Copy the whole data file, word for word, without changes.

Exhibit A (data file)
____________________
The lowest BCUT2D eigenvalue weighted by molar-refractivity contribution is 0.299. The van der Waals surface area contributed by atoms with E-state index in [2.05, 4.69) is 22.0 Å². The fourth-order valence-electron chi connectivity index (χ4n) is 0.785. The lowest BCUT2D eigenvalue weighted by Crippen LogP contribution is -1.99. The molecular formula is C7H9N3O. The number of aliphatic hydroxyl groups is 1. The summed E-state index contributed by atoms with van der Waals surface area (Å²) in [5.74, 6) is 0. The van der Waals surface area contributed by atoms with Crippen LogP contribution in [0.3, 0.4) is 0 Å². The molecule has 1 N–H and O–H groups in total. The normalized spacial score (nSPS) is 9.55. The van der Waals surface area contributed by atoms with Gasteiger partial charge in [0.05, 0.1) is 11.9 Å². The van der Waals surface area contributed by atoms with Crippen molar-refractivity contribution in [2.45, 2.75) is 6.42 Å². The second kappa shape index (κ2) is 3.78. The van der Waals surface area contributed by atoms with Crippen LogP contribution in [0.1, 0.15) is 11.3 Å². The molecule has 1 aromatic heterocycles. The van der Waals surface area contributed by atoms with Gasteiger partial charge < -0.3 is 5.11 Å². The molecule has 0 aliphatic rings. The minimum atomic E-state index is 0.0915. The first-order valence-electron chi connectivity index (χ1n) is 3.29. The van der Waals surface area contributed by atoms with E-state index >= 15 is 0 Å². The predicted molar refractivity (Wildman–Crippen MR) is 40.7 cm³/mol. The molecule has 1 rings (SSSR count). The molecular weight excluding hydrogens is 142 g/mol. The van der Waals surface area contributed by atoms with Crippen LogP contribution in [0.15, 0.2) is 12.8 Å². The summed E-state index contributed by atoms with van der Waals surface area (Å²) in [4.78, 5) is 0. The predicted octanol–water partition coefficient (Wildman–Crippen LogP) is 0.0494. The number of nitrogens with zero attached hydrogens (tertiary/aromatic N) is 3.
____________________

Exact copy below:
The lowest BCUT2D eigenvalue weighted by molar-refractivity contribution is 0.299. The van der Waals surface area contributed by atoms with E-state index in [2.05, 4.69) is 22.0 Å². The fourth-order valence-electron chi connectivity index (χ4n) is 0.785. The lowest BCUT2D eigenvalue weighted by Crippen LogP contribution is -1.99. The molecular formula is C7H9N3O. The number of aliphatic hydroxyl groups is 1. The summed E-state index contributed by atoms with van der Waals surface area (Å²) in [5.74, 6) is 0. The van der Waals surface area contributed by atoms with Crippen LogP contribution in [0.3, 0.4) is 0 Å². The molecule has 1 N–H and O–H groups in total. The normalized spacial score (nSPS) is 9.55. The van der Waals surface area contributed by atoms with Gasteiger partial charge in [0.05, 0.1) is 11.9 Å². The van der Waals surface area contributed by atoms with Crippen molar-refractivity contribution in [2.45, 2.75) is 6.42 Å². The second kappa shape index (κ2) is 3.78. The van der Waals surface area contributed by atoms with Crippen LogP contribution in [0.1, 0.15) is 11.3 Å². The molecule has 1 aromatic heterocycles. The van der Waals surface area contributed by atoms with Gasteiger partial charge < -0.3 is 5.11 Å². The molecule has 0 aliphatic rings. The minimum atomic E-state index is 0.0915. The first-order valence-electron chi connectivity index (χ1n) is 3.29. The van der Waals surface area contributed by atoms with E-state index >= 15 is 0 Å². The predicted molar refractivity (Wildman–Crippen MR) is 40.7 cm³/mol. The molecule has 1 rings (SSSR count). The molecular weight excluding hydrogens is 142 g/mol. The van der Waals surface area contributed by atoms with Crippen LogP contribution in [0.15, 0.2) is 12.8 Å². The summed E-state index contributed by atoms with van der Waals surface area (Å²) in [4.78, 5) is 0. The predicted octanol–water partition coefficient (Wildman–Crippen LogP) is 0.0494. The number of nitrogens with zero attached hydrogens (tertiary/aromatic N) is 3.